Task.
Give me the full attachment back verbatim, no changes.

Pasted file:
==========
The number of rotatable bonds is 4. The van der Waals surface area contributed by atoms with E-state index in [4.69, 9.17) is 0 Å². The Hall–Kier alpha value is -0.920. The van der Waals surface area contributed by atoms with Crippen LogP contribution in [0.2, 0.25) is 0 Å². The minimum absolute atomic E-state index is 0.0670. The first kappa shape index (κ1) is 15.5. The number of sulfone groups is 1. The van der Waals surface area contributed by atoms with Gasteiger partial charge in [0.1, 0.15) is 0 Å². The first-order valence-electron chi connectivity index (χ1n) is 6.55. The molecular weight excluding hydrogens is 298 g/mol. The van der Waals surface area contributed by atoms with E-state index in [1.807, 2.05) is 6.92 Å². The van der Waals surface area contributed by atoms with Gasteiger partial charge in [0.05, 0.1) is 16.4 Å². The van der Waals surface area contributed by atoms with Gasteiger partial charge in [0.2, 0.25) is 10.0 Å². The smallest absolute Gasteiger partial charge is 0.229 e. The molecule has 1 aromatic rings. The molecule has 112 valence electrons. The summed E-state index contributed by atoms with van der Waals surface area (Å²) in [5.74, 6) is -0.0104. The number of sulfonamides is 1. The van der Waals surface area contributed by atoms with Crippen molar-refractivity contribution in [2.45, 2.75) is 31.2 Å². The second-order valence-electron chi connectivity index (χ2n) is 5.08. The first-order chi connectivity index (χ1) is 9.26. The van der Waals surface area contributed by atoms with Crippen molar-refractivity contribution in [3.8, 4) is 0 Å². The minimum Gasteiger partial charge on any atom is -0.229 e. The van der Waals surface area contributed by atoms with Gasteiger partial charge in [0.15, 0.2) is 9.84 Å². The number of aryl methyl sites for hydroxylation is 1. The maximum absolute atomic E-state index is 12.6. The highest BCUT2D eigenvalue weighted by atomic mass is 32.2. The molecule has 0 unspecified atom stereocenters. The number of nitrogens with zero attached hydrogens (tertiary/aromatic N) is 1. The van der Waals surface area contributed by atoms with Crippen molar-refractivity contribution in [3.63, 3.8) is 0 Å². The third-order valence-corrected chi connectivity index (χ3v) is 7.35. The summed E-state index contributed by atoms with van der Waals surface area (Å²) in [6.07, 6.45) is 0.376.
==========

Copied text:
The number of rotatable bonds is 4. The van der Waals surface area contributed by atoms with E-state index in [4.69, 9.17) is 0 Å². The Hall–Kier alpha value is -0.920. The van der Waals surface area contributed by atoms with Crippen LogP contribution in [0.2, 0.25) is 0 Å². The minimum absolute atomic E-state index is 0.0670. The first kappa shape index (κ1) is 15.5. The number of sulfone groups is 1. The van der Waals surface area contributed by atoms with Gasteiger partial charge in [0.1, 0.15) is 0 Å². The first-order valence-electron chi connectivity index (χ1n) is 6.55. The molecular weight excluding hydrogens is 298 g/mol. The van der Waals surface area contributed by atoms with E-state index in [1.807, 2.05) is 6.92 Å². The van der Waals surface area contributed by atoms with Gasteiger partial charge in [0.05, 0.1) is 16.4 Å². The van der Waals surface area contributed by atoms with Gasteiger partial charge in [0.2, 0.25) is 10.0 Å². The smallest absolute Gasteiger partial charge is 0.229 e. The molecule has 1 aromatic rings. The molecule has 112 valence electrons. The summed E-state index contributed by atoms with van der Waals surface area (Å²) in [5.74, 6) is -0.0104. The number of sulfonamides is 1. The van der Waals surface area contributed by atoms with Crippen molar-refractivity contribution in [2.45, 2.75) is 31.2 Å². The second-order valence-electron chi connectivity index (χ2n) is 5.08. The first-order chi connectivity index (χ1) is 9.26. The van der Waals surface area contributed by atoms with Crippen molar-refractivity contribution in [3.8, 4) is 0 Å². The minimum Gasteiger partial charge on any atom is -0.229 e. The van der Waals surface area contributed by atoms with Gasteiger partial charge in [0.15, 0.2) is 9.84 Å². The number of aryl methyl sites for hydroxylation is 1. The maximum absolute atomic E-state index is 12.6. The highest BCUT2D eigenvalue weighted by atomic mass is 32.2. The molecule has 0 unspecified atom stereocenters. The number of nitrogens with zero attached hydrogens (tertiary/aromatic N) is 1. The van der Waals surface area contributed by atoms with Crippen molar-refractivity contribution in [3.63, 3.8) is 0 Å². The third-order valence-corrected chi connectivity index (χ3v) is 7.35. The summed E-state index contributed by atoms with van der Waals surface area (Å²) in [6.07, 6.45) is 0.376.